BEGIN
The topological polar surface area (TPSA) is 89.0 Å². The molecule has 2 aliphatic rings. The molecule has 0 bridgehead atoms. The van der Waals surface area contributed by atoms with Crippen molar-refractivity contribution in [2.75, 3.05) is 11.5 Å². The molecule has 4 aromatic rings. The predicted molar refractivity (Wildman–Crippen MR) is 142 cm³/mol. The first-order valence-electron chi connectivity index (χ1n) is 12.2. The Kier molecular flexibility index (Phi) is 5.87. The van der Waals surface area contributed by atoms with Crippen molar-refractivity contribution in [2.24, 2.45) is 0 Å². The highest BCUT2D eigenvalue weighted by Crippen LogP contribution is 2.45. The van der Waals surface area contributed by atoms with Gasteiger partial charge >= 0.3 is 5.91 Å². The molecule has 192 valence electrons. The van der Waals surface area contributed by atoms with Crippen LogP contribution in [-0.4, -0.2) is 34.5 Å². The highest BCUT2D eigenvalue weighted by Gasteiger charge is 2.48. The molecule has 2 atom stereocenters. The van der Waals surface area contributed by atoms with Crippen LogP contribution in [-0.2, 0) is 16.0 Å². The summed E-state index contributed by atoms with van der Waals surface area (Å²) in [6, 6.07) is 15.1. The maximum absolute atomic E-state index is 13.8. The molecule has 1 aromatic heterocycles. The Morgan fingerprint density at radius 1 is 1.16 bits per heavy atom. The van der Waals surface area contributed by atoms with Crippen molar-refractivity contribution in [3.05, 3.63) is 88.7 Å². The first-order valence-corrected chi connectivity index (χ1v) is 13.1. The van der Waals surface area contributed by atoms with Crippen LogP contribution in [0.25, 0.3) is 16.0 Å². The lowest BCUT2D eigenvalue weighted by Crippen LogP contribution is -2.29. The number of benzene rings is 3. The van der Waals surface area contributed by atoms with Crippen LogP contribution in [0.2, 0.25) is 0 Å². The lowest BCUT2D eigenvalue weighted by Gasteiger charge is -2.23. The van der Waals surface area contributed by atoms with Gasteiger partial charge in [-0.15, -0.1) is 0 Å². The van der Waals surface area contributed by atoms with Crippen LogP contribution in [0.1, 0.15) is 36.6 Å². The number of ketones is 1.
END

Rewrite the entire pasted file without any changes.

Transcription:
The topological polar surface area (TPSA) is 89.0 Å². The molecule has 2 aliphatic rings. The molecule has 0 bridgehead atoms. The van der Waals surface area contributed by atoms with Crippen molar-refractivity contribution in [2.75, 3.05) is 11.5 Å². The molecule has 4 aromatic rings. The predicted molar refractivity (Wildman–Crippen MR) is 142 cm³/mol. The first-order valence-electron chi connectivity index (χ1n) is 12.2. The Kier molecular flexibility index (Phi) is 5.87. The van der Waals surface area contributed by atoms with Crippen molar-refractivity contribution in [2.24, 2.45) is 0 Å². The highest BCUT2D eigenvalue weighted by Crippen LogP contribution is 2.45. The van der Waals surface area contributed by atoms with Gasteiger partial charge >= 0.3 is 5.91 Å². The molecule has 192 valence electrons. The van der Waals surface area contributed by atoms with Crippen LogP contribution in [-0.4, -0.2) is 34.5 Å². The highest BCUT2D eigenvalue weighted by Gasteiger charge is 2.48. The molecule has 2 atom stereocenters. The van der Waals surface area contributed by atoms with Crippen LogP contribution in [-0.2, 0) is 16.0 Å². The summed E-state index contributed by atoms with van der Waals surface area (Å²) in [6, 6.07) is 15.1. The maximum absolute atomic E-state index is 13.8. The molecule has 1 aromatic heterocycles. The Morgan fingerprint density at radius 1 is 1.16 bits per heavy atom. The van der Waals surface area contributed by atoms with Crippen molar-refractivity contribution in [3.05, 3.63) is 88.7 Å². The first-order valence-corrected chi connectivity index (χ1v) is 13.1. The van der Waals surface area contributed by atoms with Crippen LogP contribution in [0.25, 0.3) is 16.0 Å². The lowest BCUT2D eigenvalue weighted by Crippen LogP contribution is -2.29. The number of benzene rings is 3. The van der Waals surface area contributed by atoms with Crippen LogP contribution in [0.2, 0.25) is 0 Å². The lowest BCUT2D eigenvalue weighted by Gasteiger charge is -2.23. The van der Waals surface area contributed by atoms with Gasteiger partial charge in [-0.15, -0.1) is 0 Å². The van der Waals surface area contributed by atoms with Crippen LogP contribution in [0.1, 0.15) is 36.6 Å². The number of ketones is 1.